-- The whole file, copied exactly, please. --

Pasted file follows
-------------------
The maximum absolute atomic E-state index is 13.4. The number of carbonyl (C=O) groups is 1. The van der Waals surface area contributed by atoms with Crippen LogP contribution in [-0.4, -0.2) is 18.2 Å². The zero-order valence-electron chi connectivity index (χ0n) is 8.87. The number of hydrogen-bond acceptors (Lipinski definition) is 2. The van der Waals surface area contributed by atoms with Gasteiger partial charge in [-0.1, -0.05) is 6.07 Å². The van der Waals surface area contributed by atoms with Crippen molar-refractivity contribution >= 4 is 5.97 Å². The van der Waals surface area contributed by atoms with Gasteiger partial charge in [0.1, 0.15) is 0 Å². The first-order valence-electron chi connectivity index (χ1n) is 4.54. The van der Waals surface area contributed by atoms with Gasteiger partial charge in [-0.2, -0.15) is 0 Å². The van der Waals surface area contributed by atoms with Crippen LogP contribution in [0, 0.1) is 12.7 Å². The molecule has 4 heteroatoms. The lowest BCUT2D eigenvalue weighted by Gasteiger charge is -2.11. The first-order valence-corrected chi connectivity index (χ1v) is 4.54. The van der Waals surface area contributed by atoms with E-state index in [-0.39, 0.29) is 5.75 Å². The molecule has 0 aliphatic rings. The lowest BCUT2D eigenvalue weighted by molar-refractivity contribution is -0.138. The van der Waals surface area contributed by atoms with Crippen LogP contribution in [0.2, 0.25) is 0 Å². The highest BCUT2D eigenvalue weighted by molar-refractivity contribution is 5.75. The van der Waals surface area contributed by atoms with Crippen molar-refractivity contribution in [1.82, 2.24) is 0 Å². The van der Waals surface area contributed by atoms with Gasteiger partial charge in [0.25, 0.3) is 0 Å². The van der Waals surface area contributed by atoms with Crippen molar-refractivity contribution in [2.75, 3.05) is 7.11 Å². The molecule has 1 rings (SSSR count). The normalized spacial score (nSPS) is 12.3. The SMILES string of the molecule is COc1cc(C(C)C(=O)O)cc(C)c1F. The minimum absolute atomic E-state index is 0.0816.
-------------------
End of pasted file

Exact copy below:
The maximum absolute atomic E-state index is 13.4. The number of carbonyl (C=O) groups is 1. The van der Waals surface area contributed by atoms with Crippen LogP contribution in [-0.4, -0.2) is 18.2 Å². The zero-order valence-electron chi connectivity index (χ0n) is 8.87. The number of hydrogen-bond acceptors (Lipinski definition) is 2. The van der Waals surface area contributed by atoms with Gasteiger partial charge in [-0.1, -0.05) is 6.07 Å². The van der Waals surface area contributed by atoms with Crippen molar-refractivity contribution >= 4 is 5.97 Å². The van der Waals surface area contributed by atoms with Gasteiger partial charge in [0.1, 0.15) is 0 Å². The first-order valence-electron chi connectivity index (χ1n) is 4.54. The van der Waals surface area contributed by atoms with Gasteiger partial charge in [-0.2, -0.15) is 0 Å². The van der Waals surface area contributed by atoms with Crippen LogP contribution in [0, 0.1) is 12.7 Å². The molecule has 4 heteroatoms. The lowest BCUT2D eigenvalue weighted by Gasteiger charge is -2.11. The first-order valence-corrected chi connectivity index (χ1v) is 4.54. The van der Waals surface area contributed by atoms with E-state index in [-0.39, 0.29) is 5.75 Å². The molecule has 0 aliphatic rings. The lowest BCUT2D eigenvalue weighted by molar-refractivity contribution is -0.138. The van der Waals surface area contributed by atoms with Crippen LogP contribution in [0.2, 0.25) is 0 Å². The highest BCUT2D eigenvalue weighted by molar-refractivity contribution is 5.75. The van der Waals surface area contributed by atoms with Crippen molar-refractivity contribution in [1.82, 2.24) is 0 Å². The van der Waals surface area contributed by atoms with Gasteiger partial charge in [0.25, 0.3) is 0 Å². The van der Waals surface area contributed by atoms with Crippen molar-refractivity contribution in [2.75, 3.05) is 7.11 Å². The molecule has 1 rings (SSSR count). The normalized spacial score (nSPS) is 12.3. The SMILES string of the molecule is COc1cc(C(C)C(=O)O)cc(C)c1F. The minimum absolute atomic E-state index is 0.0816.